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How to secure access to Azure Management Portal

Migrating an existing system to Microsoft Azure can be a challenge when strong security requirements need to be in place. There are multiple tools and services that help us to provide a secure environments that it is not in our own datacenter.
Often we are focusing to secure the application and systems that are running inside Azure and forgetting about the Azure Portal itself. We can have the most secure application inside Azure if our subscription is compromised and someone is able to access it as admin.
In this post, we will look on some basic mechanisms and policies that enable us to secure access to the Azure Portal and subscription.

Channels
There two ways to access an Azure Subscription and to any kind of changes.
1. Azure Portal: The main dashboard used to administrate our Azure Subscription
2. SMAPI: Over the Rest API exposed by Microsoft, command-line interfaces like PowerShell, Batch can be used with success or even custom applications

Multi-factor authentication
One of the first things that can be done to the accounts that are accessing Azure Subscription is to activate multi-factor authentication. Additional to the password, the use will be required to do a second authentication step using SMS, phone number and so on.

Smart Cards
Account can be secured using a Smart Card or similar devices that are based on TPM (Trusted Platform Module) chips. They are using an asymmetric key pair or certificate where the secret (private key) is stored on the device.

Azure Management Certificates
These certificates are generated by Azure and can be used by different system to access and manage Azure Subscription. These certificates enable us to manage the subscription without having to enter a username and password.
They are very powerful especially when you want to use in combination with a Remote Desktop Gateway hosted inside Azure and a VPN.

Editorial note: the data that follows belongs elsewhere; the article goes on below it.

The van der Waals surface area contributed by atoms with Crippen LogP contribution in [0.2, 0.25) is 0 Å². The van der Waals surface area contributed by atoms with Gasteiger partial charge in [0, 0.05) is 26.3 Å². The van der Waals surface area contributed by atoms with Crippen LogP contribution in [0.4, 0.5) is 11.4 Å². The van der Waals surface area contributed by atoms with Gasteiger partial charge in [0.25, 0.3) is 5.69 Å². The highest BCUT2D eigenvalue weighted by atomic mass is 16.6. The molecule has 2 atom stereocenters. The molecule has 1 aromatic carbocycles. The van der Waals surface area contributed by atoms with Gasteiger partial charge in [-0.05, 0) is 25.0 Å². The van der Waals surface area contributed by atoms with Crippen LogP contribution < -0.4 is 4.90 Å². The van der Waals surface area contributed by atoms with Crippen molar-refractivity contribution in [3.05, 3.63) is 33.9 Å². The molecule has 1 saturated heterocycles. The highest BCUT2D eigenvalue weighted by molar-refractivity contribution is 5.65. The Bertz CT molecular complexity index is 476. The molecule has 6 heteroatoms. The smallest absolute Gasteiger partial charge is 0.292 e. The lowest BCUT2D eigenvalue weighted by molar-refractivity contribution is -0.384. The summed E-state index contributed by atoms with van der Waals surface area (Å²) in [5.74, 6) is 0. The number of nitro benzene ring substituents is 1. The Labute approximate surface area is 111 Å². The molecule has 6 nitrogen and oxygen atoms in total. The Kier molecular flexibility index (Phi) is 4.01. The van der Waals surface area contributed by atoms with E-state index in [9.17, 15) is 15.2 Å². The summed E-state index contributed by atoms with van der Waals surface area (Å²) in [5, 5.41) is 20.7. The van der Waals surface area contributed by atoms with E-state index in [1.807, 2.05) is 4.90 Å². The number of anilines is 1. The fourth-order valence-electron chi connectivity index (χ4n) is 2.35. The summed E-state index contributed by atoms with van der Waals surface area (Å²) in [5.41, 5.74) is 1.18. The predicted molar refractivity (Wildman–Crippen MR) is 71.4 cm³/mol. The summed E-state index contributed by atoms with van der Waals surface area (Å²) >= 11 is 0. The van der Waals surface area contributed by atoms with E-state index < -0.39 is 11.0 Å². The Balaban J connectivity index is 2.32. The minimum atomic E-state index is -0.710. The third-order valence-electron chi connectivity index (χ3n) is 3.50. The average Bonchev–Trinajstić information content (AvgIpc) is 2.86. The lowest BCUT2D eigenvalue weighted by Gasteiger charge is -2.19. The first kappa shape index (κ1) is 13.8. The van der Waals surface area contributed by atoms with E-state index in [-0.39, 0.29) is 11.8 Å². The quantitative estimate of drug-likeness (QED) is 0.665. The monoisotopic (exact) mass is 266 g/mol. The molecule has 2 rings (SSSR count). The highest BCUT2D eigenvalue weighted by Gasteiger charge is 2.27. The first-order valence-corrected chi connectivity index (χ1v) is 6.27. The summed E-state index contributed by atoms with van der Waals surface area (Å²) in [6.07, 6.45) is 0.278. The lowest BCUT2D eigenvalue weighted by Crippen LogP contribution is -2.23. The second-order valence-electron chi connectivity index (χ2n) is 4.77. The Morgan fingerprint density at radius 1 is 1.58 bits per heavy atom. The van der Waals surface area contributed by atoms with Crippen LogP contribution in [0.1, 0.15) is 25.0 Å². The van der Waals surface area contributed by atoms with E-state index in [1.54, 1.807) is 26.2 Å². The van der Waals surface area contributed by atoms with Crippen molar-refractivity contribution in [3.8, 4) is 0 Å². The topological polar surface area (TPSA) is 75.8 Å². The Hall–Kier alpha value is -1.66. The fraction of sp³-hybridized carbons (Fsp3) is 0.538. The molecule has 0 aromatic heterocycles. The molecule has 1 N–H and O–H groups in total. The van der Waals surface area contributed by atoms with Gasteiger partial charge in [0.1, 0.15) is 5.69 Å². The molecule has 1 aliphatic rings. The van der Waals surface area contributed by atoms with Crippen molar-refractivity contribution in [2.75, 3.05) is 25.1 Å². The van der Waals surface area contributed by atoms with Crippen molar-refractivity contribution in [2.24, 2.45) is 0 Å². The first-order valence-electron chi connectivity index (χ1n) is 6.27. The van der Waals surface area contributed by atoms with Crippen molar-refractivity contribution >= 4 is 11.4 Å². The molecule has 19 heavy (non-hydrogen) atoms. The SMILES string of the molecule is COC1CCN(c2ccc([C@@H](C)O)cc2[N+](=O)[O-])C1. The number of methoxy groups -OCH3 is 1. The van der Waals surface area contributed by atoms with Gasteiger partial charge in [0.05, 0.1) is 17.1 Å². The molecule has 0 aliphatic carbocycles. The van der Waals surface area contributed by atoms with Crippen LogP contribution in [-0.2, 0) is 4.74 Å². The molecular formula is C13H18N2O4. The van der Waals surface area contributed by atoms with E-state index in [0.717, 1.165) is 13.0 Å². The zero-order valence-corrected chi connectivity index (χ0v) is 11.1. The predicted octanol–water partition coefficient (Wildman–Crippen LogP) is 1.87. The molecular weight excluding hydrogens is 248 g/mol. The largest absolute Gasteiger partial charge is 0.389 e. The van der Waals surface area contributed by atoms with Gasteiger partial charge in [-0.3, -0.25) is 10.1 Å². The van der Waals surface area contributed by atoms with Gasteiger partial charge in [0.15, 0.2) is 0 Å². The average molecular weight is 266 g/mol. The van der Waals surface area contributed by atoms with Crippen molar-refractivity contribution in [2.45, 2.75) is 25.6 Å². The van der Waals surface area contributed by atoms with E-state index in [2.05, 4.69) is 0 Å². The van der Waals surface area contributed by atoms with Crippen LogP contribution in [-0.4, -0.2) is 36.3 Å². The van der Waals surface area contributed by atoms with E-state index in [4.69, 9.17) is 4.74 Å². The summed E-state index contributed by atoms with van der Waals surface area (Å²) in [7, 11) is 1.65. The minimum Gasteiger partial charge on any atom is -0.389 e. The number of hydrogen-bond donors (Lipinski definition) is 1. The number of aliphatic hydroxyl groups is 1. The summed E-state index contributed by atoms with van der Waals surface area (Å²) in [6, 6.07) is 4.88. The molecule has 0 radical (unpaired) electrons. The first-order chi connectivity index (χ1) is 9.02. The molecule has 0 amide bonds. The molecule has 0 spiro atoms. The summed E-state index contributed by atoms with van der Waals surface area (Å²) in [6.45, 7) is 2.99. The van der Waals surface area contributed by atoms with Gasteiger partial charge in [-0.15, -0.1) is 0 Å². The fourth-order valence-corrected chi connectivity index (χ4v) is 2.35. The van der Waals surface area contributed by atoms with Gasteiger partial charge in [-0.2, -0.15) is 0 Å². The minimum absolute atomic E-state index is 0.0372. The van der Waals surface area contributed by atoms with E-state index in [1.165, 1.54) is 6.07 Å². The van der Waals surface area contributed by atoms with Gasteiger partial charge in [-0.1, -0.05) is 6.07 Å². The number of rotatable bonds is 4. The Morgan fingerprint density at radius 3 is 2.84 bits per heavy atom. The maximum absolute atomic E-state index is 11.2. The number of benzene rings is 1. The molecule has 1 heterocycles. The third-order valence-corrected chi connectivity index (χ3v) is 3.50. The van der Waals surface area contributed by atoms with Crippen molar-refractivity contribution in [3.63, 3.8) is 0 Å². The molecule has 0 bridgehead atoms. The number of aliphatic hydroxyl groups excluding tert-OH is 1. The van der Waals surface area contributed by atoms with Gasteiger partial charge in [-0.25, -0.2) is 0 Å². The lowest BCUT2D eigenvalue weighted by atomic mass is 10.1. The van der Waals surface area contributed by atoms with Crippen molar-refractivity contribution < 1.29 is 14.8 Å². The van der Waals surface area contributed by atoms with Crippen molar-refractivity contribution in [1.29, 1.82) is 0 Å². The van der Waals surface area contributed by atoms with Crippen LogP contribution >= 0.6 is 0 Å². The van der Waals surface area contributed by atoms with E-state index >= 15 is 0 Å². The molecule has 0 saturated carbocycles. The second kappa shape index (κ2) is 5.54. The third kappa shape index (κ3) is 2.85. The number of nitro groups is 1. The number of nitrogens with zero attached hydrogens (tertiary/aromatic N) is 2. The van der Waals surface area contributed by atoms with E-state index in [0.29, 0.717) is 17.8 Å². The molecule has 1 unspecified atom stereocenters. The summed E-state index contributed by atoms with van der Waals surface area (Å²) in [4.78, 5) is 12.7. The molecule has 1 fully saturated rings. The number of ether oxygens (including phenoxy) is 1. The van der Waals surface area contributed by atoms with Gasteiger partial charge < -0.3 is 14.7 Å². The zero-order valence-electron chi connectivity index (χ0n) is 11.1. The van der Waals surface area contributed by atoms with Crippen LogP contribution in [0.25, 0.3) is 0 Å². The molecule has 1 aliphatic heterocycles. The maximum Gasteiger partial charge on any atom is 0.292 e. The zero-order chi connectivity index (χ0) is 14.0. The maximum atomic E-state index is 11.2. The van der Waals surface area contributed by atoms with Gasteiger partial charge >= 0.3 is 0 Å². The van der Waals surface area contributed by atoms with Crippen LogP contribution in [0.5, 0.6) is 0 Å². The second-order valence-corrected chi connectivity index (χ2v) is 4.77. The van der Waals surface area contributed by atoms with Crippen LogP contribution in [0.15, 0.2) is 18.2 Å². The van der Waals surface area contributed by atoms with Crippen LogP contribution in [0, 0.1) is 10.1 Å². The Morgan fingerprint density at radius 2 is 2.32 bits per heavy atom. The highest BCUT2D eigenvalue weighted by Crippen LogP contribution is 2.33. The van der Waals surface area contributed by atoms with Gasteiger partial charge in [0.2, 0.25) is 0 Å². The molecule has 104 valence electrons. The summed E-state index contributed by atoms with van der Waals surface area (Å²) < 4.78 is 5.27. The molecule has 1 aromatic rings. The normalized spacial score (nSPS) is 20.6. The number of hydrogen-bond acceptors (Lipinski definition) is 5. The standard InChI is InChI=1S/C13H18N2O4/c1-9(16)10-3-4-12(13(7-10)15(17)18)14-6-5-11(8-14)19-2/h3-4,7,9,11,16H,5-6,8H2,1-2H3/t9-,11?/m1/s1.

Connection Authorization Policies
These policies can be used when Remote Desktop Gateway is used and can ensure that the machine that connect to it, it is part of a specific domain and even check and validate the machine name. 

Point-to-Site VPN
To ensure a more secure connection between client machines and Azure, a P2S VPN connection can be used to a machine hosted inside Azure. This would enable us to have a more communication channels between them. This is similar with having a Jump Box machine inside Azure.
Don’t forget that all communication with Azure management endpoints are over TLS.

Site-to-Site VPN
By using S2S VPN, your on-premises system is connected with your VNET network from Azure. As P2S VPN, this offers us a secure tunnel that can be used to communicate with Azure. A jump-box is not needed anymore; it is enough to configure traffic to Azure to goes over the S2S VPN directly.

NSG (Network Security Groups) and IP Restrictions
When a jump box with(out) a VPN connection it is used, NGS and IP Restrictions can be used to restrict access to the jump box.
Express Route
Express route is offering a dedicated and secure communication channel between your on-premises system and Azure. The private connection with Azure ensures are that there are no man in the middles.

Restrict number of users
Try to keep the number of users that have access to the subscription as low as possible. Many times 2-3 people are more than enough to have admin/co-admin rights.

Jump-box with Azure Management Certificates
This enable us to provide limited access to the Azure Portal through Remote Desktop Gateway without sharing with the user the credentials. The certificate that it is installed on the jump-box will provide access to Azure Management API.
This requires of course extra security measure at jump-box level.

Conclusion
Many feature and capabilities enable us to secure access to Azure Portal and Management API. Beside these, don’t forget that in the most of the cases people are the breach and not the system itself.

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